Beach's Bits - Montana

The pieces are there for Washington basketball, there is no denying that. But the Huskies are still searching for answers on offense, particularly when the shots aren't falling for Quincy Pondexter and Isaiah Thomas. Washington's inconsistency in the zone offense, especially in the first half, showed just how far they have to go.

Bad shooting nights happen, but that wasn't the problem against Montana: Poor shot selection was, especially in the first half as the Huskies struggled to spread the floor against the zone employed by Montana Head Coach Wayne Tinkle.

With the Grizzlies packing it in inside, the Huskies' shot selection grew more desperate as the first half progressed. Behind 6-foot-11 center Brian Qvale, the Griz stonewalled Washington's dribble penetration, confounding point guards Thomas and Venoy Overton.

Washington Head Coach Lorenzo Romar experimented liberally with his rotations in search of a solution. Scott Suggs and Elston Turner Jr. were obvious answers, given their size and prowess from beyond the 3-point arc. Turner saw his most significant minutes of the season (28 minutes) and finished as the Huskies' second leading scorer on the night with 11 points on 4-8 from the floor.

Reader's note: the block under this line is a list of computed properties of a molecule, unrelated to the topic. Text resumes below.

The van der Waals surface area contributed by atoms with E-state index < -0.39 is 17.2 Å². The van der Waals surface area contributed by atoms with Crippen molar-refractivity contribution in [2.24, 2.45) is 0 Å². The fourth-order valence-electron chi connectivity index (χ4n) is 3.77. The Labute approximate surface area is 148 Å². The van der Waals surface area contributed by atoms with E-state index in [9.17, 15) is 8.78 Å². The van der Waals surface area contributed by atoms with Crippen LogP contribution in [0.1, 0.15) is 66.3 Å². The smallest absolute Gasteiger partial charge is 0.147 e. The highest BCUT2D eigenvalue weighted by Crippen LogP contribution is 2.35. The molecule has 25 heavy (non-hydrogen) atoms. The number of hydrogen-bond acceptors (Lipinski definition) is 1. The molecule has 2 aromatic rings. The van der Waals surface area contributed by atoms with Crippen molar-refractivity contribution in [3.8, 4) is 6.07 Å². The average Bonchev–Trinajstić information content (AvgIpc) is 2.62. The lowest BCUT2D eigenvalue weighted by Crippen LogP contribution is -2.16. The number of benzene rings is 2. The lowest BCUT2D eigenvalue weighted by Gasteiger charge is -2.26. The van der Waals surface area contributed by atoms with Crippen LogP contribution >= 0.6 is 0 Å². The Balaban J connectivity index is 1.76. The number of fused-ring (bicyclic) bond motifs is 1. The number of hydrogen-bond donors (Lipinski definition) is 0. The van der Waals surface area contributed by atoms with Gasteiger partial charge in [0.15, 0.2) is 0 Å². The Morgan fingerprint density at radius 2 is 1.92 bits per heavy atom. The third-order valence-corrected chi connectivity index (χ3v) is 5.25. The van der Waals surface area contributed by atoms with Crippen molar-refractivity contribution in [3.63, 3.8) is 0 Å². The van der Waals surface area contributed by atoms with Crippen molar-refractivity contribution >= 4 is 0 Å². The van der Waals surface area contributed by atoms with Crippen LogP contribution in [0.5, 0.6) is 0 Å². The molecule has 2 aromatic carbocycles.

Suggs and Turner's presence opened a gap in the middle of the Grizzlies zone, just narrow enough for the Huskies to wiggle through, allowing them to climb back from a 12-point deficit early in the second half.

Romar's experimentation helped the team claw back, but it also hurt at times. The three point-guard lineup - Thomas, Overton and Abdul Gaddy - put UW in a tailspin both times it was used.

Washington's inconsistencies in the post have forced Romar to use some unconventional lineups. Darnell Gant is an excellent defender with few offensive post skills. Matthew Bryan-Amaning remains an enigma, equal parts impressive and confounding at the same time. Tyreese Breshers lacks the versatility of Gant and MBA, but provides more traditional toughness, and Clarence Trent provides an air of energy and unpredictability.

After watching the Montana game, the answer may lay in Turner and Suggs' development. Both players possess game-altering offensive firepower, requiring constant defensive attention, and their size makes them a defensive mismatch for opposing guards.

But they are learning on the job, and there are going to be hiccups as they grow in confidence. Coach Romar seems to be content using all 11 players on the bench, depending on the situation, which means we may be in store for more nights like the one we saw on Sunday. Montana, who defeated Oregon 68-55 last weekend, were an excellent test for a team still figuring out what they've got. Ultimately, a five-point, come-from-behind win will likely serve them far better than any 25-point blow-out victory, especially with tough games at Texas Tech, Texas A&M, Portland and Georgetown looming. Top Stories